"California lawmakers have tried for 50 years to fix the state’s housing crisis. Here’s why they’ve failed"

LA Times | June 29, 2017

After an hour of debate, Herb Perez had had enough. Perez, a councilman in the Bay Area suburb of Foster City, was tired of planning for the construction of new homes to comply with a 50-year-old state law designed to help all Californians live affordably.


"San Francisco’s Civil War"

Slate | June 28, 2017

YIMBYs! Socialists! The only thing the Bay Area’s tenant activists hate more than high rent is each other.

Local politics is always, in one way or another, about housing. In San Francisco, a deep blue city whose fault lines long ago ceased to resemble America’s, that politics is a vitriolic civic scrimmage, where people who agree about almost every national issue make sworn enemies over zoning, demolition, and development.


"Supportive housing in short supply, but tiny homes may fill need"

SF Chronicle | June 27, 2017

The Chronicle took a hard look at four core issues of homelessness last summer. Here’s an update on what’s changed since then and what still needs to be done.

What we reported: The best way to pull the hardest-core, most visible homeless people off the streets of San Francisco is to provide them with supportive housing — rooms or apartments in buildings with counselors on-site to shepherd them through the addictions, mental or other afflictions that had ruined their lives. But the city doesn’t have enough of that kind of housing.


"Oregon May Strip Portland of Its NIMBY Powers"

City Lab | June 27, 2017

From June 19, 2007: A controversial bill before the state legislature would preempt cities’ rights to prevent new affordable housing.

People can’t afford to be poor in Portland, Oregon. Nearly half of the households that rent in the Portland metro area pay too much. Almost one-quarter (24.3 percent) of these households are severely cost burdened, meaning half of their household income goes to keeping a roof over their heads.


"Despite money and effort, homelessness in SF as bad as ever"

SF Chronicle | June 26, 2017

On the face of it, San Francisco’s homeless problem should have improved dramatically over the past year.

After all, last summer Mayor Ed Lee formed the Department of Homelessness and Supportive Housing to focus on the city’s most perplexing problem.

The city spent $275 million on homelessness and supportive housing in the fiscal year that ends Friday, up from $241 million the year before.


"The Unaffordable Urban Paradise"

MIT Technology Review | June 25, 2017

From June 20, 2017:  Tech startups helped turn a handful of metro areas into megastars. Now they’re tearing those cities apart.

In the 1980s, I was part of a team doing research into the geography of the high-tech industry. We couldn’t find a single significant high-tech company in an urban neighborhood. Instead, they were all out in the suburbs—not just Intel and Apple in Silicon Valley,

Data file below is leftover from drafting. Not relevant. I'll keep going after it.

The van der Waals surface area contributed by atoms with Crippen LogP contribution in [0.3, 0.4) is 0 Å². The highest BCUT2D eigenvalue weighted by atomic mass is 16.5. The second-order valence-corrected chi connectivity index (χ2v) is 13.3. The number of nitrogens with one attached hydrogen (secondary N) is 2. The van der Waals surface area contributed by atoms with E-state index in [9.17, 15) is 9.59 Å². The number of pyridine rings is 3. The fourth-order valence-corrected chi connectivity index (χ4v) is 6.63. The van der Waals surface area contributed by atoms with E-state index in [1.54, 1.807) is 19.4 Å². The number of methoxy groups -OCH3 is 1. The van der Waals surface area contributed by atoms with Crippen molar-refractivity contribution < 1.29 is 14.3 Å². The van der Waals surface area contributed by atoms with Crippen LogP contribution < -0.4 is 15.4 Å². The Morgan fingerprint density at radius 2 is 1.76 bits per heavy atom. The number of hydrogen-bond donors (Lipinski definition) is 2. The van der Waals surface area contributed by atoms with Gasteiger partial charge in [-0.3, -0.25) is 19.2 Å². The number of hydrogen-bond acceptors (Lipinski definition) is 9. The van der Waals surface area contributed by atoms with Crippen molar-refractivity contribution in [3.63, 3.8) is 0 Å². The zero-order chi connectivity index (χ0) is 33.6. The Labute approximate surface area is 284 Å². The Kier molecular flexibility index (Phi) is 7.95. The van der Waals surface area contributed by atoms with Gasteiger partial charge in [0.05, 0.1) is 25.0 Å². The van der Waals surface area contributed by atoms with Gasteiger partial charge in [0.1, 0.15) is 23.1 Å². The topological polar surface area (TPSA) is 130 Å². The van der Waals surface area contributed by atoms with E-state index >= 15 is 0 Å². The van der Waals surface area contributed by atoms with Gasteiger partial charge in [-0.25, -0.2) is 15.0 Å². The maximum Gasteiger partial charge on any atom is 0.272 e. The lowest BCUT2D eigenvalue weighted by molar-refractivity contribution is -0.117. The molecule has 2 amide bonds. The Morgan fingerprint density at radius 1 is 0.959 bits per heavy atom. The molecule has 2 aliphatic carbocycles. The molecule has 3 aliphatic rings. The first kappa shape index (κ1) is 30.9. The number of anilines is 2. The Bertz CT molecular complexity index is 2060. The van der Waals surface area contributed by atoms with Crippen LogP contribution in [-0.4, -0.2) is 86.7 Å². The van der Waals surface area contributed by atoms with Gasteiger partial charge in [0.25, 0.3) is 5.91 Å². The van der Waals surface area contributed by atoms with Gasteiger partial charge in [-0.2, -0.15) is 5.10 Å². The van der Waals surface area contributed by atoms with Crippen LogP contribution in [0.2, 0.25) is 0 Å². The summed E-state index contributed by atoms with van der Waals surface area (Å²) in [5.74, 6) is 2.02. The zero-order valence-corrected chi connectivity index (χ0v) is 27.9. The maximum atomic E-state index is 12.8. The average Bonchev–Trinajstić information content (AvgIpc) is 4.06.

"Lefty Cities Say They Want to Fight Climate Change but Won’t Take the Most Obvious Step to Do It"

Slate | June 24, 2017

From June 14, 2017

How many Nobel laureates (or NL, in UC–Berkeley parking parlance) does it take to break America’s automobile dependence?

On June 1, the U.S. Climate Mayors—a network of more than 300 city leaders, including the mayors of the country’s five largest cities—published a commitment to “adopt, honor, and uphold the commitments to the goals enshrined in the Paris Agreement.” The cities would carry out the promises Donald Trump had abandoned.


"California and Bay Area housing set to get even pricier, says UCLA"

SF Curbed | June 22, 2017

The good news in University of California Los Angeles’s new Anderson Forecast—the Anderson School of Management’s regular assessment of how jobs and housing will shape up in California and the larger United States—is that California cities are building more housing than expected.


"I Fought the Market and the Market Won [UnintendedConsequences]"

The Bay City Beacon | June 20, 2017

We have a shortage of affordable housing in San Francisco.

Because housing is so artificially scarce, and therefore expensive in San Francisco, we force developers to include “below market rate” units in every housing development or pay fees.


"Downzoning won’t make housing cheaper"

City Observatory | June 19, 2017

The fallacy of composition leads people to get the connection between density and affordability backwards

Our good friend at Strong Towns, Chuck Marohn is utterly right about a great many things. But he’s committed a classic Kotkinesque blunder when it comes to evaluating the connection between density and home prices.